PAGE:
the most amazing thing about the biennale is that, like avignon or edinburgh during a theater festival, the city itself becomes host to the event, producing unexpected delights outside of the official areas.
wandering into random old buildings overlooking the canals, i encountered surreal South Pacific costumed and masked actors in alluring twisted videos and photos (Never Say Goodbye by Wu Tien-Chang), beautifully mysterious plasticine and wood sculptures in a park (Ursula von Rydingsvard), an exhibit by 20 artists from Los Angeles, mythological nature photographs by Helen Sear (...the Rest is Smoke), and, my favorite, Inverso Mundus, by AES+F- a video projection in a long long tunnel-type building on 3 huge screens depicting a world turned topsy turvy. set to dramatic classical music, police and street kids caressed each other, children boxed with the elderly, women in high heels and couture erotically imprisoned sexualized men... bizarre and fascinating and determined to present itself as it was, with no apologies.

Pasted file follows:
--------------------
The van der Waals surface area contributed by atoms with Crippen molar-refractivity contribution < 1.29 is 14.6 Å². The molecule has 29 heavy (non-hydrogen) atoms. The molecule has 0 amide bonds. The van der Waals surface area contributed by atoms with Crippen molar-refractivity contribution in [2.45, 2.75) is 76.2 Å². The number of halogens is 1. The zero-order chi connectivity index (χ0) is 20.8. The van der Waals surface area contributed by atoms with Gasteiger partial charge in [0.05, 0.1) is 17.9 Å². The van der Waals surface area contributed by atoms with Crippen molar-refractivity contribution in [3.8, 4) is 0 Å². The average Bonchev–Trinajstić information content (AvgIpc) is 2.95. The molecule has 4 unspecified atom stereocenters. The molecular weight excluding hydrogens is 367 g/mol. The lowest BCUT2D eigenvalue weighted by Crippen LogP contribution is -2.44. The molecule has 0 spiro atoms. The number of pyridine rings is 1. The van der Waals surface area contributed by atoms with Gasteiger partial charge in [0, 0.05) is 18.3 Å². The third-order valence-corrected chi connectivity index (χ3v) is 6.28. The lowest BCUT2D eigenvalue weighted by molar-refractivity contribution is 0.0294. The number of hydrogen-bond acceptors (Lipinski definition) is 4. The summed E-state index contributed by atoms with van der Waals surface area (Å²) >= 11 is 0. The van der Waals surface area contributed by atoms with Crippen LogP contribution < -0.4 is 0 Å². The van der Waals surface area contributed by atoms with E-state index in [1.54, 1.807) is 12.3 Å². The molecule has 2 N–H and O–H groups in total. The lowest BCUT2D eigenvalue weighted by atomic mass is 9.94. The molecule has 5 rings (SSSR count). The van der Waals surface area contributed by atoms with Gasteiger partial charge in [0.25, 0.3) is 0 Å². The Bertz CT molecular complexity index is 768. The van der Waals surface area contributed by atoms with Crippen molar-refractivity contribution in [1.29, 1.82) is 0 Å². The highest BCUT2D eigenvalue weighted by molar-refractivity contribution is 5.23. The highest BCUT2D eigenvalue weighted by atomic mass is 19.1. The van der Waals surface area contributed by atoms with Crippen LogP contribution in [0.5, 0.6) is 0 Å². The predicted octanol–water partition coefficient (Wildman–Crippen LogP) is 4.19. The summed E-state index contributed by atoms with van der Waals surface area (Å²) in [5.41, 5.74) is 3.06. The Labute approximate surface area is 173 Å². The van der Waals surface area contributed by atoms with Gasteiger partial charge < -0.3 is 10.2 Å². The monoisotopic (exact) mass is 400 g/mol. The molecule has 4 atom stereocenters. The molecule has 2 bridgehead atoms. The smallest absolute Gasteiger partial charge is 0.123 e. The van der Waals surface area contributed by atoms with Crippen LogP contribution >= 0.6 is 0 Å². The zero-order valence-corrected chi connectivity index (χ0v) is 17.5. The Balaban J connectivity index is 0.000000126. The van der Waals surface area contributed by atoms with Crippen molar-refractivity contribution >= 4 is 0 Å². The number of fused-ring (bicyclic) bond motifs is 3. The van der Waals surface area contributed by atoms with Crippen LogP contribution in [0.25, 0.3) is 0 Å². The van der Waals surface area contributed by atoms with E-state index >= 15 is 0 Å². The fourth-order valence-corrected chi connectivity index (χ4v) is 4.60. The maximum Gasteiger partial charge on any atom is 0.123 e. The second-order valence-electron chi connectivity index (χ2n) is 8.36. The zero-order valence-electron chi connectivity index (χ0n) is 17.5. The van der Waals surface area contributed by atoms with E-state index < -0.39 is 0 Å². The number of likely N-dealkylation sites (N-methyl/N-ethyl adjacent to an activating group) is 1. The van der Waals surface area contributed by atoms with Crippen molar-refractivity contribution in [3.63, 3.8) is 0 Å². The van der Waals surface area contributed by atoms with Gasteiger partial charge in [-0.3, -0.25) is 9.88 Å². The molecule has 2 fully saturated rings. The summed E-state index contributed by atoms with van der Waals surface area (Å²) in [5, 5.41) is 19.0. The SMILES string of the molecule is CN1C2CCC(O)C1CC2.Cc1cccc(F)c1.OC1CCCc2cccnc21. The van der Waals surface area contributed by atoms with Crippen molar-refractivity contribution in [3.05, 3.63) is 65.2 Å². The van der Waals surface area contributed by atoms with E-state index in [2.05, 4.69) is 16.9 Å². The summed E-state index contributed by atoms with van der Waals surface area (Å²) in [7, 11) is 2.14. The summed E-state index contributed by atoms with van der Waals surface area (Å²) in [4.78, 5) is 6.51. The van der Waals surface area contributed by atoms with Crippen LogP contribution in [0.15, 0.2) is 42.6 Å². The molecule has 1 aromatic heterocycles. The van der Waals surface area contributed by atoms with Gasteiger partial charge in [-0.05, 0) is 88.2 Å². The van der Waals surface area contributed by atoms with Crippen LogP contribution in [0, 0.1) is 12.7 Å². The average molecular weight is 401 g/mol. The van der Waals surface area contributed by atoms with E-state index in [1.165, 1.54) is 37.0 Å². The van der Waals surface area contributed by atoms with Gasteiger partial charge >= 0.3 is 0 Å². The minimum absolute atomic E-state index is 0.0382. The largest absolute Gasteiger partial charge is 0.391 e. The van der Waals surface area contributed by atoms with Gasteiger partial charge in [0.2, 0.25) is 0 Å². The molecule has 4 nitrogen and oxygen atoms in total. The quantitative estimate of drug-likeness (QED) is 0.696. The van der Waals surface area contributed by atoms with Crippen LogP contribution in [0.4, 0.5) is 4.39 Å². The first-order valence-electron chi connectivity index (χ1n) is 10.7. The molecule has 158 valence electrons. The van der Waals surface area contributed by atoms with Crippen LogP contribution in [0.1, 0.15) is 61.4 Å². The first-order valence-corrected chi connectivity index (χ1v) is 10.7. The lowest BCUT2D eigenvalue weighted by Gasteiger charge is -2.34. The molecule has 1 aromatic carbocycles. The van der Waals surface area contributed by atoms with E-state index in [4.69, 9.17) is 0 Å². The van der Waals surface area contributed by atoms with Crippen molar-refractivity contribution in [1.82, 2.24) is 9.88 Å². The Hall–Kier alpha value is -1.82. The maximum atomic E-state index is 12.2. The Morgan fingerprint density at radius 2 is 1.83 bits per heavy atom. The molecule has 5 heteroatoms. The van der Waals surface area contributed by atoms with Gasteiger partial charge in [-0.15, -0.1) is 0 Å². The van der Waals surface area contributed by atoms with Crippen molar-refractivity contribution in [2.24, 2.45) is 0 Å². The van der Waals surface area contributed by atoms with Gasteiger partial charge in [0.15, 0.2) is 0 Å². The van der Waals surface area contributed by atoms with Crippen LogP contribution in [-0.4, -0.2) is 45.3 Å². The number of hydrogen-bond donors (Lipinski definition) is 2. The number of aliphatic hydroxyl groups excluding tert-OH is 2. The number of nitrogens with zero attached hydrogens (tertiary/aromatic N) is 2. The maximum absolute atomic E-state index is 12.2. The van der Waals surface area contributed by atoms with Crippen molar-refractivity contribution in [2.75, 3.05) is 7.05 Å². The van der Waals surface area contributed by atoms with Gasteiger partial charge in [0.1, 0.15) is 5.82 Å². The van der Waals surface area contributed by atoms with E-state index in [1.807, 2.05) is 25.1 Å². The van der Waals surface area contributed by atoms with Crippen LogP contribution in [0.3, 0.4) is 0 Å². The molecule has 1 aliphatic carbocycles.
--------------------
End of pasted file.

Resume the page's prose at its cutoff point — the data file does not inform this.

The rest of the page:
There were so many events (hundreds) hidden like so many treasure map gems throughout the floating city among its tantalizing misty canals, enticing in the heat- it would have taken years to find them all. I'm glad I had two days.
*None of the Biennale photos are mine*
Ursual von Rydingsvard summed up best what I felt from All the World's Futures:
"Walking through the Arsenale, there’s a wanting and a pain about the state of the world. We’re all at a loss about what to do with the world."
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